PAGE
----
To mark the 10th anniversary of the law allowing marriage for all, LGBT Talents takes a look back at the history of Pride Month.
Why do we talk about “Pride marches”, “Lesbian & Gay Pride”, “LGBTQIA+ Pride”, “Pride” or “Pride Month” every June all over the world?
Every year, Pride plays a leading role in promoting the visibility of Lesbian, Gay, Bisexual, Transgender, Queer, Intersex, Asexual and more (LGBTQIA+) people. It allows us to make public claims : freedom, equal rights for all and gender identity.
Pride marches have their origins in the Stonewall riots which took place on the night of June 28, 1969 in New York. At the time, the LGBT community was facing widespread discrimination and systematic repression. In many American states, laws criminalizing homosexuality were in force, and police violence against LGBT people was commonplace. Meeting places for LGBTQ+ people, such as bars and clubs, were often targeted by the police.
During the night of June 27-28, 1969, police raided the Stonewall Inn, a bar frequented by the LGBT community in Greenwich Village. Police raids were frequent in these establishments, but this time, the customers of the Stonewall Inn decided to resist. The crowd quickly grew and tension mounted, leading to violent clashes between demonstrators and police. The revolt lasted several days and was the starting point for a large-scale mobilization for the rights of LGBT people.
The Stonewall uprising had a considerable impact on the LGBT movement, marking a change in attitude within the community itself.
The Stonewall uprisings raised the profile of the LGBT+ movement, drawing the attention of the media and the general public to the problems facing LGBTQ+ people. LGBTQ+ people realized that they could stand up for themselves and were capable of resisting oppression. In tribute to the 1969 riots, the first “Gay Pride” was organized in June 1970 in New York.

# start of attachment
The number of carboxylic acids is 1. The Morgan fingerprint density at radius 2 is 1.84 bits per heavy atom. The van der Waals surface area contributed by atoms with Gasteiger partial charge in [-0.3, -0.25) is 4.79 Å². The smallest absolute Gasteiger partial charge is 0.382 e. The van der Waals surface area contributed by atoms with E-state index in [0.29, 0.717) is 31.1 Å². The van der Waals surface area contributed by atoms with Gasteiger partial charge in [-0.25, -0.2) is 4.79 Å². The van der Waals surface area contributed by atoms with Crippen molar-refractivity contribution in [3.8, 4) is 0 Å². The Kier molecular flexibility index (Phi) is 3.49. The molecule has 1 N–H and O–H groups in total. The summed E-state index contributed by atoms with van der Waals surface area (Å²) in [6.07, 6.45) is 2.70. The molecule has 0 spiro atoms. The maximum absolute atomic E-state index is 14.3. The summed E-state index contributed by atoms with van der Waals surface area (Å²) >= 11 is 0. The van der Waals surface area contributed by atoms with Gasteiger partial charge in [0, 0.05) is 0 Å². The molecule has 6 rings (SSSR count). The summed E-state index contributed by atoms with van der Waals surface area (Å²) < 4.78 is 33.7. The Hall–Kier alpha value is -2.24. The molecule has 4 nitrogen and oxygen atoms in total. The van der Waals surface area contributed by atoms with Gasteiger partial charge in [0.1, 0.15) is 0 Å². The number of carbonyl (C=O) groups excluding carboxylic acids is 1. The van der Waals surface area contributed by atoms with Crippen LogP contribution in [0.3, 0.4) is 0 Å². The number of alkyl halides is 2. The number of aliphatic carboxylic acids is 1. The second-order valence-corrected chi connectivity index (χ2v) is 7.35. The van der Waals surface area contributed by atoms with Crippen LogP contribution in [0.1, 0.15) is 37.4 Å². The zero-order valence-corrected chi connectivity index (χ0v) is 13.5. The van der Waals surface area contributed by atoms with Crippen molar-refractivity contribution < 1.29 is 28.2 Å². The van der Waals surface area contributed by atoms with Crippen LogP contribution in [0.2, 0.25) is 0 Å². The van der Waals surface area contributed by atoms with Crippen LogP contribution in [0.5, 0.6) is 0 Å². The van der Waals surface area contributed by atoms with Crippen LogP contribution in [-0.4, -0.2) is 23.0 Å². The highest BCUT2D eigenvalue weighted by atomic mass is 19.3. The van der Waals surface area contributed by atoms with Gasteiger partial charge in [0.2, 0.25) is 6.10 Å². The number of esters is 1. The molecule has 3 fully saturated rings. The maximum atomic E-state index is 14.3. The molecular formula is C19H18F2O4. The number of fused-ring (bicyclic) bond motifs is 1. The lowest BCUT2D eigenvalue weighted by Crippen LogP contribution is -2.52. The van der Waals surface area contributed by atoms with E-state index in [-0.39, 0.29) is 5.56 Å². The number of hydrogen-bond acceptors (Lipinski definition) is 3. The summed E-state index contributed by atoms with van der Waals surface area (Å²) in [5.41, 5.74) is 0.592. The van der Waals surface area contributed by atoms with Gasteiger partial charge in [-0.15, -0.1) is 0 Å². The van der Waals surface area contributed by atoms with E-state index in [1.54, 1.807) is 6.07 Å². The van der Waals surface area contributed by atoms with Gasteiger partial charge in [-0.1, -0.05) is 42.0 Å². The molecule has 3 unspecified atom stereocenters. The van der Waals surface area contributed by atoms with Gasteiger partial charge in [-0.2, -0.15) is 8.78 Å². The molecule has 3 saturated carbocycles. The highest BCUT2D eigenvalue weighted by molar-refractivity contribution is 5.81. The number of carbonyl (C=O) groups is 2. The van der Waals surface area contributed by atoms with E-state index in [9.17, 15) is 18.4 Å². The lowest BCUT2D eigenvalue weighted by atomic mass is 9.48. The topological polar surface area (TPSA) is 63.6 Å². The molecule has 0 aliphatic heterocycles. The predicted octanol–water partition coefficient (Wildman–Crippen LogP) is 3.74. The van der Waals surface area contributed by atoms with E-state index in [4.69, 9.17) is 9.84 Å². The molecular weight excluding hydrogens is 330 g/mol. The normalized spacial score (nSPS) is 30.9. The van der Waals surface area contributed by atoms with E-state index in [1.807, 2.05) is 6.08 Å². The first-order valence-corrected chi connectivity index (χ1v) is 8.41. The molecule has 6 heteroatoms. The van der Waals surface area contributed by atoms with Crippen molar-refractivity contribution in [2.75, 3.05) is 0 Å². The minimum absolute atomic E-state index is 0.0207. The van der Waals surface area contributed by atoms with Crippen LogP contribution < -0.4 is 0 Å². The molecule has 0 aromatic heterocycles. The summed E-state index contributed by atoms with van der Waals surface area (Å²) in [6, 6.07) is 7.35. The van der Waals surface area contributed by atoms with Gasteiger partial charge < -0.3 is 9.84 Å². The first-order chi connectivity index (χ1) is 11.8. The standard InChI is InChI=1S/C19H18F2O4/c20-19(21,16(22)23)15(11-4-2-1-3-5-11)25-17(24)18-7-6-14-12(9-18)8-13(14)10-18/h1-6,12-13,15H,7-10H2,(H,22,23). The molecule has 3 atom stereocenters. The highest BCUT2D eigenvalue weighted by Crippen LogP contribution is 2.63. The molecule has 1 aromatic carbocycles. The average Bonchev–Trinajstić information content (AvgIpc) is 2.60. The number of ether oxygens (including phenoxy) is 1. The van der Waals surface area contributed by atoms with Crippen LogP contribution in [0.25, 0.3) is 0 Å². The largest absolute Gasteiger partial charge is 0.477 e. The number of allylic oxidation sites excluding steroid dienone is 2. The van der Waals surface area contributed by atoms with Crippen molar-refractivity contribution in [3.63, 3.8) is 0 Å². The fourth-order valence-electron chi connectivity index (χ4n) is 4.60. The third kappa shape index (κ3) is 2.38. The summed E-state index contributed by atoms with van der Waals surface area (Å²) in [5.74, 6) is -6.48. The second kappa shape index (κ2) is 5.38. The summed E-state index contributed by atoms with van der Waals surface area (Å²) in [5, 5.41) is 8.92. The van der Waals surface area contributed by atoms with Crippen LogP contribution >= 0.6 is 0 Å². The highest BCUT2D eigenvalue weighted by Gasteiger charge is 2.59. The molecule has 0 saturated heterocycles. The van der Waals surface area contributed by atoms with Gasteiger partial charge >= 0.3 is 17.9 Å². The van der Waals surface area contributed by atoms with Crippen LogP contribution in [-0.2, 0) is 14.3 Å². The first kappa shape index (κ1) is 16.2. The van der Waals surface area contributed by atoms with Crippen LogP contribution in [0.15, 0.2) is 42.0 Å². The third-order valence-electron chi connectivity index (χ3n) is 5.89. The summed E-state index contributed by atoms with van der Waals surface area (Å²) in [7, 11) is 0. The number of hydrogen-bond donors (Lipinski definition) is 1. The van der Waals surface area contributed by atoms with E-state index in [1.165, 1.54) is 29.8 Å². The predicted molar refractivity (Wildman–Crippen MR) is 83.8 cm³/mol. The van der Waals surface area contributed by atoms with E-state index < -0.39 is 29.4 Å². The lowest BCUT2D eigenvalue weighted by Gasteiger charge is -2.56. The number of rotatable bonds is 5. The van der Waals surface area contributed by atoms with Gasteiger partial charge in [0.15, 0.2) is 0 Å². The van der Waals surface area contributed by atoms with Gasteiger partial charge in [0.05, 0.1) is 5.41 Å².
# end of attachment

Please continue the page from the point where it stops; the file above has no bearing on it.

Beyond the United States, Stonewall’s impact was felt around the world.
Seven years after the first gay pride march, the first French gay pride march was organized in 1977 in Paris, demanding official recognition of homosexuality and its decriminalization. With the arrival of the HIV/AIDS epidemic in the 1980s, which hit the LGBT community hard. New demands were brandished, such as the social union contract (forerunner of the Civil Solidarity Pact – PACS). As for the PACS, it will be voted on in 1999. Other causes will follow : Marriage and adoption for all (2013) and Medically Assisted Procreation (MAP) for all (2021).
In 2023, Pride will continue to make demands, as LGBTphobia persists, particularly in the workplace.
In its May 2023 study, AFL Diversity / BVA Consulting points out that 38% of LGBT+ people have encountered discriminatory or disrespectful behavior in the workplace. On the other hand, out of 11% of LGBT+ employees, 38% feel they have already been refused a raise, promotion or participation in a project on discriminatory grounds.
With the Paris Pride on June 24, 2023, we’d like to reiterate our desire to bring together students, professionals, activists and elected representatives to discuss the perception of LGBT+ people in the workplace, to give a voice and visibility to role models, and to learn about the issues they may face in order to create an inclusive environment.